Argued and Submitted, Pasadena, California: August
Appeal from the United States District Court for the Central District of California. D.C. No. 2:07-CV-02866-JFW-JTL. John F. Walter, District Judge, Presiding.
Lawrence M. Kaye (argued), Herrick, Feinstein LLP, New York, New York; Donald S. Burris, Burris, Schoenberg & Walden, LLP, Los Angeles, for Plaintiff-Appellant.
Fred A. Rowley, Jr. (argued), Munger, Tolles & Olson LLP, Los Angeles, California, for Defendant-Appellee.
Catherine Z. Ysrael, Deputy Attorney General, for Amicus Curiae State of California.
Before: Harry Pregerson, Dorothy W. Nelson, and Kim McLane Wardlaw, Circuit Judges. Opinion by Judge D.W. Nelson; Dissent by Judge Wardlaw.
D.W. NELSON, Senior Circuit Judge:
This case concerns the fate of two life-size panels painted by Lucas Cranach the Elder in the sixteenth century. Adam and Eve (collectively, " the Cranachs" or " the panels" ) hang today in Pasadena's Norton Simon Museum of Art (" the Museum" ). Marei Von Saher claims she is the rightful owner of the panels, which the Nazis forcibly purchased from her deceased husband's family during World War II. The district court dismissed Von Saher's complaint as insufficient to state a claim upon which relief can be granted, and that dismissal is before us on appeal. We have jurisdiction pursuant to 28 U.S.C. § 1291, and we reverse and remand.
In reviewing the district court's decision, we must " accept factual allegations in the complaint as true and construe the pleadings in the light most favorable to" Von Saher. Manzarek v. St. Paul Fire & Marine Ins. Co., 519 F.3d 1025, 1031 (9th Cir. 2008). We therefore hew closely to the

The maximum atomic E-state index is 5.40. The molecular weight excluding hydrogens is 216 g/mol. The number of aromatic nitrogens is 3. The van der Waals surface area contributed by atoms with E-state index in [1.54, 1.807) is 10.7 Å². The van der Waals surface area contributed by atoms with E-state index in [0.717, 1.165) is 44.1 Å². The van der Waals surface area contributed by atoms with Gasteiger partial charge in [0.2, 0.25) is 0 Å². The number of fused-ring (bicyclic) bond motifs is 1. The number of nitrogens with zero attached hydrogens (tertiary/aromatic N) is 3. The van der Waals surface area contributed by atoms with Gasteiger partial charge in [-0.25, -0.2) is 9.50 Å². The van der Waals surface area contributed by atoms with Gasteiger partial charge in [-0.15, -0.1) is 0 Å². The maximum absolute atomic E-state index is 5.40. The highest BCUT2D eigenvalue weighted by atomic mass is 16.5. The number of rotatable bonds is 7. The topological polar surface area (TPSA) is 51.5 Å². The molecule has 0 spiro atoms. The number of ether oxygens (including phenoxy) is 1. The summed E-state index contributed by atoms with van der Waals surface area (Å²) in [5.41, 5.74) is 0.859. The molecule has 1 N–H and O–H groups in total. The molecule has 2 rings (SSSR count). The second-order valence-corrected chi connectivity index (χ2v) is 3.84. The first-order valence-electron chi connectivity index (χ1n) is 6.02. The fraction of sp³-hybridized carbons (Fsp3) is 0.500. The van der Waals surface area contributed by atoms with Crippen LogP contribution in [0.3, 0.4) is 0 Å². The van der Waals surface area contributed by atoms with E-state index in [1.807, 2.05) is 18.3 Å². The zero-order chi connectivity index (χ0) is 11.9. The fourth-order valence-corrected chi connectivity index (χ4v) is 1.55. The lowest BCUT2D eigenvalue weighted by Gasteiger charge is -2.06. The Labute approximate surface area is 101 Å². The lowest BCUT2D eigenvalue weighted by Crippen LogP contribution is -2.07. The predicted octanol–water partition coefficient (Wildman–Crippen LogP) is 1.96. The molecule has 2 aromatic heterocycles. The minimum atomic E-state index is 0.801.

allegations in the complaint in describing the facts.
A. Jacques Goudstikker Acquires the Cranachs
For the 400 years following their creation in 1530, the panels hung in the Church of the Holy Trinity in Kiev, Ukraine. In 1927, Soviet authorities sent the panels to a state-owned museum at a monastery and in 1927 transferred them to the Art Museum at the Ukrainian Academy of Science in Kiev. Soviet authorities then began to arrange to sell state-owned artworks abroad and held an auction in Berlin in 1931 as part of that effort. This auction, titled " The Stroganoff Collection," included artworks previously owned by the Stroganoff family. The collection also included the Cranachs, though Von Saher disputes that the Stroganoffs ever owned the panels. Jacques Goudstikker, who lived in the Netherlands with his wife, Desi, and their only child, Edo, purchased the Cranachs at the 1931 auction.
B. The Nazis Confiscate the Cranachs
Nearly a decade hence in May 1940, the Nazis invaded the Netherlands. The Goudstikkers, a Jewish family, fled. They left behind their gallery, which contained more than 1,200 artworks--the Cranachs among them. The family boarded the SS Bodegraven, a ship bound for South America. Days into their journey, Jacques accidentally fell to his death through an uncovered hatch in the ship's deck. When he died, Jacques had with him a black notebook, which contained entries describing the artworks in the Goudstikker Collection and which is known by art historians and experts as " the Blackbook." Desi retrieved the Blackbook when Jacques died. It lists the Cranachs as part of the Goudstikker Collection.